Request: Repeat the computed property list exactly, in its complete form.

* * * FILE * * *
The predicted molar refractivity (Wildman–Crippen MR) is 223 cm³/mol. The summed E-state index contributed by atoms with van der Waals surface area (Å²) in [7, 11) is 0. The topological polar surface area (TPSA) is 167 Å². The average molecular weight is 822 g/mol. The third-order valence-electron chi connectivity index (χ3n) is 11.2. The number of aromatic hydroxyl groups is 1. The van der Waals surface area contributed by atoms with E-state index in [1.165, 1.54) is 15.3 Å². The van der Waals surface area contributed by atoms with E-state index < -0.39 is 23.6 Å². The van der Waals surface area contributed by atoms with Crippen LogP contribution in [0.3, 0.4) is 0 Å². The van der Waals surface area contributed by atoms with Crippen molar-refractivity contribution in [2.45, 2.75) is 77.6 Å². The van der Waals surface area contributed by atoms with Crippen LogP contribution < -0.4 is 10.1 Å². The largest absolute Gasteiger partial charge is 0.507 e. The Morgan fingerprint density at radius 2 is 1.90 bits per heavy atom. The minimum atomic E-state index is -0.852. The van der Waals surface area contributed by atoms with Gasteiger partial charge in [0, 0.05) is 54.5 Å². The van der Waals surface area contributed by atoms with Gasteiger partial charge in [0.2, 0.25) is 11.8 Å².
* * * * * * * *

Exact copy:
The predicted molar refractivity (Wildman–Crippen MR) is 223 cm³/mol. The summed E-state index contributed by atoms with van der Waals surface area (Å²) in [7, 11) is 0. The topological polar surface area (TPSA) is 167 Å². The average molecular weight is 822 g/mol. The third-order valence-electron chi connectivity index (χ3n) is 11.2. The number of aromatic hydroxyl groups is 1. The van der Waals surface area contributed by atoms with E-state index in [1.165, 1.54) is 15.3 Å². The van der Waals surface area contributed by atoms with E-state index < -0.39 is 23.6 Å². The van der Waals surface area contributed by atoms with Crippen LogP contribution in [0.3, 0.4) is 0 Å². The van der Waals surface area contributed by atoms with Crippen molar-refractivity contribution in [2.45, 2.75) is 77.6 Å². The van der Waals surface area contributed by atoms with Crippen LogP contribution < -0.4 is 10.1 Å². The largest absolute Gasteiger partial charge is 0.507 e. The Morgan fingerprint density at radius 2 is 1.90 bits per heavy atom. The minimum atomic E-state index is -0.852. The van der Waals surface area contributed by atoms with Gasteiger partial charge in [0, 0.05) is 54.5 Å². The van der Waals surface area contributed by atoms with Gasteiger partial charge in [0.2, 0.25) is 11.8 Å².